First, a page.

- Series: Shakespeare Made Easy
- Paperback: 288 pages
- Publisher: Barron's Educational Series; 1st U.S. edition (April 1, 1985)
- Language: English
- ISBN-10: 0812035852
- ISBN-13: 978-0812035858
- Product Dimensions: 5 x 0.6 x 7.2 inches
- Shipping Weight: 8.8 ounces
- Average Customer Review: 99 customer reviews
- Amazon Best Sellers Rank: #593,983 in Books (See Top 100 in Books)
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Henry IV, Part 1 (Shakespeare Made Easy) 1st U.S. Edition
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Henry IV Part I is personally my favorite of his plays and I take the typical stance of being a Falstaff sympathizer (expedited by Roger Allam's portrayal at Shakespeare's Globe and Orson Welles' in Chimes at Midnight), but enjoy all the characters and their interactions.
Folger Shakespeare Library has been an excellent resource for me, as I came to these plays with absolutely no knowledge of Shakespeare whatsoever. There are word translations on one side of the page and text summaries for each act, and the occasional illustration. Can't ask for more for $6, 5 stars.
Even Falstaff has been affected. He's no longer as funny. Writes McEachern: "The vitality, energetic wordplay, and improvisational mockery of power that endeared him to us earlier have dwindled to a few stale jokes about his girth." It is Prince Hal who has changed the most, having shown himself in battle as a fierce warrior and an effective leader. He no longer has time to banter with Falstaff in an Eastcheap saloon, but is fully prepared to assume leadership of the English people--too ready. In one memorable scene, thinking his father has died, he tries on the crown only to be severely reprimanded by his father who is in fact still alive. At the play's conclusion, with his father buried and Hal now Henry V, king of England, he refuses to recognize his old friend in public, Sir John Falstaff. "I know thee not, old man," he says. It's one of the key moments in the play. Says McEachern: "The rejection of Falstaff by Henry V may be the most painful moment in Shakespeare."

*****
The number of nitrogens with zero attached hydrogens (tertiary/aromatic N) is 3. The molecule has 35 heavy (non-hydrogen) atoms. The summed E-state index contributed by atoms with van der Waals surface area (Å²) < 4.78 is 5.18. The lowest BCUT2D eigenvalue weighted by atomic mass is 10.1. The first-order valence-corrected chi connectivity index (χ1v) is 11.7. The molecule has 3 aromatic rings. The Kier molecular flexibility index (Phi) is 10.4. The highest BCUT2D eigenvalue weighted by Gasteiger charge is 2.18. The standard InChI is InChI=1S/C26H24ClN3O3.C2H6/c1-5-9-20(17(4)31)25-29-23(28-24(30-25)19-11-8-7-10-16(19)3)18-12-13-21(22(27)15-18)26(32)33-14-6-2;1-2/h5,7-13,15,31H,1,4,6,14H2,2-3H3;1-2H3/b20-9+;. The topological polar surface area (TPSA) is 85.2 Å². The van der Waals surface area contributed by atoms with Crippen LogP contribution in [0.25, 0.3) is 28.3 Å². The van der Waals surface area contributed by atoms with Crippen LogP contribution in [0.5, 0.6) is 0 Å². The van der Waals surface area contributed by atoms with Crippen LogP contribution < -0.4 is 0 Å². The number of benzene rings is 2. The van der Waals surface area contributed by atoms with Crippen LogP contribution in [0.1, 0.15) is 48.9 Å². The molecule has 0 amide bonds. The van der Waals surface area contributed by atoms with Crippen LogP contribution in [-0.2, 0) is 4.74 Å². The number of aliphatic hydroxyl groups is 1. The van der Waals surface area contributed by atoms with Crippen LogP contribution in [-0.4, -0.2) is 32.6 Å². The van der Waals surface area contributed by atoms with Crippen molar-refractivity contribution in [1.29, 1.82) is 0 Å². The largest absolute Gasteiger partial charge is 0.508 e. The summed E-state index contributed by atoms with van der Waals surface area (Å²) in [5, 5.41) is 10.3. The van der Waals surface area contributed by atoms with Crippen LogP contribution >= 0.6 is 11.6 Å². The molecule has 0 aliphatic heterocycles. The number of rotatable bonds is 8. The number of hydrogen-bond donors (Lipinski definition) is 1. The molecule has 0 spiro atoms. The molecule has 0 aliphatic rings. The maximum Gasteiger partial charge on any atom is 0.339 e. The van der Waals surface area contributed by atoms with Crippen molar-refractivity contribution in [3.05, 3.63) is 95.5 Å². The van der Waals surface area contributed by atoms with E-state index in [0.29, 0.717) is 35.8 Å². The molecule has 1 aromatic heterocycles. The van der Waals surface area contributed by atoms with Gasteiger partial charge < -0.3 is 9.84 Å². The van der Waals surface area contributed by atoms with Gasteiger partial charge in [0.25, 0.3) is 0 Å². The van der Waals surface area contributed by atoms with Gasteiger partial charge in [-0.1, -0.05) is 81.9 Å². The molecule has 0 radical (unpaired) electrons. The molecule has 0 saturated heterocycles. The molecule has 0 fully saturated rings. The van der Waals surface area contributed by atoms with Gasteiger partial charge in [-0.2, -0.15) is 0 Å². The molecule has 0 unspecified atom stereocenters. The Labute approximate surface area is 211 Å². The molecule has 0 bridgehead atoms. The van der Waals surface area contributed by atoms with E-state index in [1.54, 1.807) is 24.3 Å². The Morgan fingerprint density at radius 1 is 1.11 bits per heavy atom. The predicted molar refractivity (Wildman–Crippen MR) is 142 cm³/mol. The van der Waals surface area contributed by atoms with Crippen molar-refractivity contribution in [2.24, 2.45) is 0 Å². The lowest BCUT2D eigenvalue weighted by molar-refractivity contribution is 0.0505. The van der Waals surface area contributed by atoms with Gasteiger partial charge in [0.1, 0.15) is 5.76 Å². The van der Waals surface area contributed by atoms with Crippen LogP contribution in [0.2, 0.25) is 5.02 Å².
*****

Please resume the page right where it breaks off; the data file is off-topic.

McEachern has more to say about Henry IV, Part 2, which makes The Pelican Shakespeare edition worthwhile. The play isn't bad either. Which begs the question: why spend 10-hours reading today's novelists who are here today and gone tomorrow, when you can read one of immortal Shakespeare's plays in 90 minutes? It's food for the brain, not candy.
Story: NA. It is Shakespeare. However, it has a great deal of comedy for a historical play.
Production: As always, with Archangel, it is excellent. It has one flaw. They do not signal the end of the disk. I do not know why when many other CD books do.
If you only know Shakespeare by the fact that he existed and was a play writer and you decide that you want to read one of his history plays and the history play that you pick happens to be King Henry IV part one then just reading the text alone will be extremely confusing. Barbara Hodgdon has done an amazing job editing this play and her notes are extremely helpful besides her explication of this play there are historical graphics and historical maps that will help you when reading or seeing the works of Shakespeare. This book is more than a college textbook, it is enjoyable historical reading. Craig Barr.